Misrepresentation doesn’t always refer to lying about a life product’s features and benefits. It also can involve misstating how it works. As long as you create a misperception about a product’s features and benefits and the client’s purchase results in a financial loss, you may be guilty of misrepresentation.
Why does it appear to be a more common E&O insurance claim trigger for life and health insurance agents than for property and casualty agents? The research doesn’t say. However, perhaps it has to do with the greater complexity of certain life products vs. property and casualty insurance. With the latter, you simply need to identify the risk, quantify the loss potential, shop the coverage, and then work with clients to get the insurance issued.
Life insurance, on the other hand, may be more intangible and complex. For example, policies sold for estate-planning or business buy-sell purposes can be extremely complicated. Giving a client the mistaken impression that a life policy will generate certain tax benefits when it fact it doesn’t can have damaging consequences later. Even botching your explanation of annuity surrender penalties might lead a client to believe he can get his money out of his policy penalty free instead of having to wait seven or eight years. Having to pay thousands of dollars in unexpected fees will often result in complaints, lawsuits, and E&O insurance claims.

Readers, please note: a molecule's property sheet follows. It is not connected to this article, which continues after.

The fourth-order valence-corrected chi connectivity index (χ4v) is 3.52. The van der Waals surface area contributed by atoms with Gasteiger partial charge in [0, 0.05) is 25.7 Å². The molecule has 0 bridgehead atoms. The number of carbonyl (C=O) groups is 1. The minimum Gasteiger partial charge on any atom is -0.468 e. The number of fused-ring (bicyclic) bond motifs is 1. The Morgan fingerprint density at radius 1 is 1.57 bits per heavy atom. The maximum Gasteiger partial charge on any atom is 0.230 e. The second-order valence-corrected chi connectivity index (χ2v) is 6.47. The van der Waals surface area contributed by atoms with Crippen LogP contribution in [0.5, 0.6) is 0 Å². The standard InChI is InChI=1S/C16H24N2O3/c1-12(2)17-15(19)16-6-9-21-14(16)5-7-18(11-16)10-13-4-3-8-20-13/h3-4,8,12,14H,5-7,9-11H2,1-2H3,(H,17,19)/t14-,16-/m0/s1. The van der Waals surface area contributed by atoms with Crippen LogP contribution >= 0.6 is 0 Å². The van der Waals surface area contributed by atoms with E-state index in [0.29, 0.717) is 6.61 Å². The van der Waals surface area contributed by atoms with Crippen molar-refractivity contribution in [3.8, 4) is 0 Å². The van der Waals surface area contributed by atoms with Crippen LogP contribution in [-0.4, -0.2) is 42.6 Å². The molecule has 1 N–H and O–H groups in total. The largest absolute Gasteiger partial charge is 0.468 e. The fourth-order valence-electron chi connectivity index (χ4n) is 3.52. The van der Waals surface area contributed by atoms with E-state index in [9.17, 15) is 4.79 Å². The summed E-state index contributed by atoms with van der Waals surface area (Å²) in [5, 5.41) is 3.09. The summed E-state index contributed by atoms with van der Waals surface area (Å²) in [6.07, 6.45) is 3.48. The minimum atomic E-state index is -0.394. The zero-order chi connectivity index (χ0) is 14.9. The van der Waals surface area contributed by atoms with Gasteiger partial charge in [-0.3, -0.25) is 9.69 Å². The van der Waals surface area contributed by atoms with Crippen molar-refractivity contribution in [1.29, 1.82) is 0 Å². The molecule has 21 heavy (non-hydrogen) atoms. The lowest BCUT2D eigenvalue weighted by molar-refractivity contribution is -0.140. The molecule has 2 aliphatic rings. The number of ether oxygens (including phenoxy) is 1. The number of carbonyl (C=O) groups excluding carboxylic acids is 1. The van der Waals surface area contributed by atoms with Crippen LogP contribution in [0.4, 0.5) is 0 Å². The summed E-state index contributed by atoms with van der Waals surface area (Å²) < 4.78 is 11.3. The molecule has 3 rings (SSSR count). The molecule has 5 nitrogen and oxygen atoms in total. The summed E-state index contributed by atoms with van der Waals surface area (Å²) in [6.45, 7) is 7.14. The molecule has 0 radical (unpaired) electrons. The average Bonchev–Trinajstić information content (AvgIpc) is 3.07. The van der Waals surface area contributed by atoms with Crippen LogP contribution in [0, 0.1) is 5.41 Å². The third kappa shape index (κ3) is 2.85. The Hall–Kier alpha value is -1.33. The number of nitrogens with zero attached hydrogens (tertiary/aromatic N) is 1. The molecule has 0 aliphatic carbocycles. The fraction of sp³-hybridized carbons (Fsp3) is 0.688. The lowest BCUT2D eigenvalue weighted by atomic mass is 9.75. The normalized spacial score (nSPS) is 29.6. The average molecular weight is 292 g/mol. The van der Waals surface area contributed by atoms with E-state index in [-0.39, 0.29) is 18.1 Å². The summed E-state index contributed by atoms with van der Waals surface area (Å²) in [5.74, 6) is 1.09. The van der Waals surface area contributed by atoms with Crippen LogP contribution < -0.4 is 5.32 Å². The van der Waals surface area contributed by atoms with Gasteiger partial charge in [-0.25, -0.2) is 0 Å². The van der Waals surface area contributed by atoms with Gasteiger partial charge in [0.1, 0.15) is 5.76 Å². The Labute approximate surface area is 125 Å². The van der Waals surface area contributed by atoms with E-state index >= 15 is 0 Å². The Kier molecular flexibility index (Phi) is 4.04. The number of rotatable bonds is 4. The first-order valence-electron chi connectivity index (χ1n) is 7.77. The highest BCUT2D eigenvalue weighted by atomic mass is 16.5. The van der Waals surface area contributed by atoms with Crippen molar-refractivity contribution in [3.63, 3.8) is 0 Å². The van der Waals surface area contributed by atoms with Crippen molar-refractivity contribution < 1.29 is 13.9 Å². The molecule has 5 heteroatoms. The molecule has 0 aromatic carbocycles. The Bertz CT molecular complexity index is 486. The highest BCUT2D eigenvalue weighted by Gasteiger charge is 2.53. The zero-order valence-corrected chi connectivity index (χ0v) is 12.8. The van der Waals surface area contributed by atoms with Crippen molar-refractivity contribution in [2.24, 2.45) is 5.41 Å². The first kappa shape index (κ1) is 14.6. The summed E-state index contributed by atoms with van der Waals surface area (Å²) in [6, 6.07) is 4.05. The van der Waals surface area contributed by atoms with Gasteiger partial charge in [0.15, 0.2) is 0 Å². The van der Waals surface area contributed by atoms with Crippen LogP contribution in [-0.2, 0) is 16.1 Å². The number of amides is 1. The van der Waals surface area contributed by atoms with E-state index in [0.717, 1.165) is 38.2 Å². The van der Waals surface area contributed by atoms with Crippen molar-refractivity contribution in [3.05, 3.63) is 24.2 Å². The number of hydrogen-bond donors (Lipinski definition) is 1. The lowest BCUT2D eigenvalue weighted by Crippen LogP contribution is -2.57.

If you’re a life or health insurance agent, how can you avoid misrepresenting your products? Start by mastering your portfolio. Then during your presentation meetings, spend sufficient time explaining how your proposed solution works and encouraging your prospects to ask questions. Also, be sure to carefully review contract provisions at the time of policy delivery. By giving your customers multiple opportunities to learn about what they bought, you will largely immunize yourself against misrepresentation-related lawsuits.